PROPERTY prices are a favourite subject for conversation among Malaysians.
It is to be expected. Everyone is looking to buy a house or apartment, either to have a roof over his head or to sell it for a profit at some point in the future.
To have a house or apartment of your own has become a must for most of us Malaysians today, a condition further encouraged by the Government’s home ownership programme.
On the face of it, this is a good policy. Everyone should be given the opportunity to have a place of his own, a home that offers a decent level of comfort and well-being, yet within his means.
However for the average Malaysian, particularly those living in or around urban centres, the prices of property have risen so high that they can no longer afford to buy.
As an expert in the real estate sector in Malaysia pointed out recently, the prices of homes in a city such as Petaling Jaya have risen more than 30 times in the past 40 years. In the same period, salaries have gone up a mere 10 times.
As a result, people are now expected to downgrade – from a landed property to an apartment, usually. Even so, people are paying more in monthly instalments and taking longer – up to three times – to fully repay their home loans. In short, if you buy an apartment today, you will probably spend the rest of your working life paying for it.
As a result, they also end up paying a lot more in interest to the bank, compared with their parents or grandparents 30 or 40 years ago.
Given that 76% or five million households in Malaysia have incomes below RM5,000 a month, many homes on the market today are priced beyond their affordability.
In addressing this issue, the Government has imposed a quota for low-cost housing projects. Private developers are expected to chip in by setting aside a certain percentage of their projects for low or medium cost homes.
More drastic measures have recently been proposed. For instance, the Kedah state government is mulling a proposal to require private developers to allocate up to 60% of their projects for affordable housing, up from 30% now.
Over and above this proposal, the PAS-led government is also mulling the possibility of restricting the sale of property in certain districts in Kedah to Kedahans only. The state believes this move would reduce speculation on property prices, thus ensuring that houses remain affordable for Kedahans.
Such proposals seem ill-conceived, to say the least. On the whole, be it at the federal or state level, a more strategic plan is necessary to meet the housing needs of those in the lower to middle income group.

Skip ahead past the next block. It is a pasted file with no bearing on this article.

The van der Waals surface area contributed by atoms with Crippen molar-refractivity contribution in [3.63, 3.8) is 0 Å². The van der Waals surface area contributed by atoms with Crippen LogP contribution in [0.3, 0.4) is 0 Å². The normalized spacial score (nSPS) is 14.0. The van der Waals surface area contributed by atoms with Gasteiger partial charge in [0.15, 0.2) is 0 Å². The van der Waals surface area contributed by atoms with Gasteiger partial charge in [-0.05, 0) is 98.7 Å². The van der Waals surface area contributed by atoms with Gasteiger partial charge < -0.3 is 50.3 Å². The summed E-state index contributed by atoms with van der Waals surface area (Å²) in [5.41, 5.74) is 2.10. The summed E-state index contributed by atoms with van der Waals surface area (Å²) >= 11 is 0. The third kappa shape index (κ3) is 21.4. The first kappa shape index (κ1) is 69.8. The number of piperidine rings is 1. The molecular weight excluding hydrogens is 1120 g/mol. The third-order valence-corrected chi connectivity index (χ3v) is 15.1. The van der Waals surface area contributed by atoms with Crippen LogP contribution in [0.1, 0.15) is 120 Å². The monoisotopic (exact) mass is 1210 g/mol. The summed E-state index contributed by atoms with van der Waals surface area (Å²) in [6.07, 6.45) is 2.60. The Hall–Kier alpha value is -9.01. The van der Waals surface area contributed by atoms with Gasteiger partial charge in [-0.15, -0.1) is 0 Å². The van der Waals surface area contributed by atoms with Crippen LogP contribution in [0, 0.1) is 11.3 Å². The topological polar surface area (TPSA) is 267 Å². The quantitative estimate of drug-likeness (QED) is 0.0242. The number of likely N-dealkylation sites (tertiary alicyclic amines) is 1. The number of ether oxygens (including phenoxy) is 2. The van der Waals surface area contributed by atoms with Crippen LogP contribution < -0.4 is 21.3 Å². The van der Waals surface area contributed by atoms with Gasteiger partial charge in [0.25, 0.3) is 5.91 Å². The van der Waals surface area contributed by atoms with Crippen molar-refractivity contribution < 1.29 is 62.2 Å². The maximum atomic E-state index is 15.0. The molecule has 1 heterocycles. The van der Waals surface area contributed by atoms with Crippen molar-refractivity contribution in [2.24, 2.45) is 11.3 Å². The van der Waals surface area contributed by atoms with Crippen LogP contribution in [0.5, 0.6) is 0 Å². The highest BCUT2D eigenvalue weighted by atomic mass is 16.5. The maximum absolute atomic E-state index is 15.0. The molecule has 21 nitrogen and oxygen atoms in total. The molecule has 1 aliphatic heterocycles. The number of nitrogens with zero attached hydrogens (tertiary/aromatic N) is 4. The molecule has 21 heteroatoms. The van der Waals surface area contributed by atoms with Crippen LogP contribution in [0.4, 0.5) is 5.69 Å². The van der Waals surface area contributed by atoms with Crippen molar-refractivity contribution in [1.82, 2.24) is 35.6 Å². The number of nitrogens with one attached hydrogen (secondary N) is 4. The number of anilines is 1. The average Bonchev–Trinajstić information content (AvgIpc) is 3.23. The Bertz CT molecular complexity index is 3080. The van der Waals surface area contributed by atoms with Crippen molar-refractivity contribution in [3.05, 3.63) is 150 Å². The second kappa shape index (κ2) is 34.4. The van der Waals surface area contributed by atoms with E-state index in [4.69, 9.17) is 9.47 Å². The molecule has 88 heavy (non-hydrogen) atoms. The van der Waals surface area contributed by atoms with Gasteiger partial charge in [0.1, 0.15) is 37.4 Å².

At the same time, there must be room for a dynamic property market where investors can expect some returns for putting money into property.
Developers are well aware of the need to ensure that all Malaysians have equal access to housing that they can afford, and for the most part are supportive of any move to this end.
However, it must also be noted that for developers, other concerns come into play when planning and deciding on new projects, such as types of houses, price range and location.
As business entities, property development companies have to meet profit expectations of shareholders as well, and building homes and selling them at RM42,000 or below is certainly not going to help meet those expectations, especially in the urban centres where land costs are very high.
Another consideration is mobility. For the lower income group in particular, the ability to get around for work, school and other daily necessities at an affordable price is essential.
For the most part, it does not make sense for them to buy a low or medium cost home in a locality that is not served adequately by cheap public transportation to enable them to go to work or for their children to go to school.
For them, buying a car may not be an option, and taking the taxi to work is a luxury many cannot afford.
For these reasons, it makes sense for the Government to build affordable housing for the lower income group, with contributions to subsidise these projects funded by private developers.
Developers would have had to spend money anyway if they are to meet the quota of affordable housing in their respective projects. The money would be better used if it is channelled to the Government for a more strategically planned housing programme.
The Government could also ensure that the right infrastructure be put in place to ensure that those who buy into the low or medium cost homes that it is building also have access to affordable public transport and other facilities. With almost unlimited land bank, the Government could easily build a school within the development as well, thus meeting another essential need.
By taking full responsibility for affordable housing, the Government could also ensure that they are well maintained. For the most part, low-cost apartments in Malaysia are not well maintained.
If residents or owners fail to pay the monthly service charges regularly, there would not be sufficient funds to ensure proper maintenance. As a result, many of such apartment blocks end up looking like slums in just a few years.
Any attempt to control property prices runs against the free-market concept that we practise. For most of us, even those who buy a house to live in for the long term, putting money into property is a form of investment.
When we were younger and had just been married, we struggle to pay the mortgage for a house that we believe is reasonably big enough for our spouse and two or three children.
When our children are grown up and on their own, we may decide to sell the house and opt for a small apartment instead. Hopefully the house would have appreciated in value and there would be a decent sum left for our retirement.
Is that too much to expect?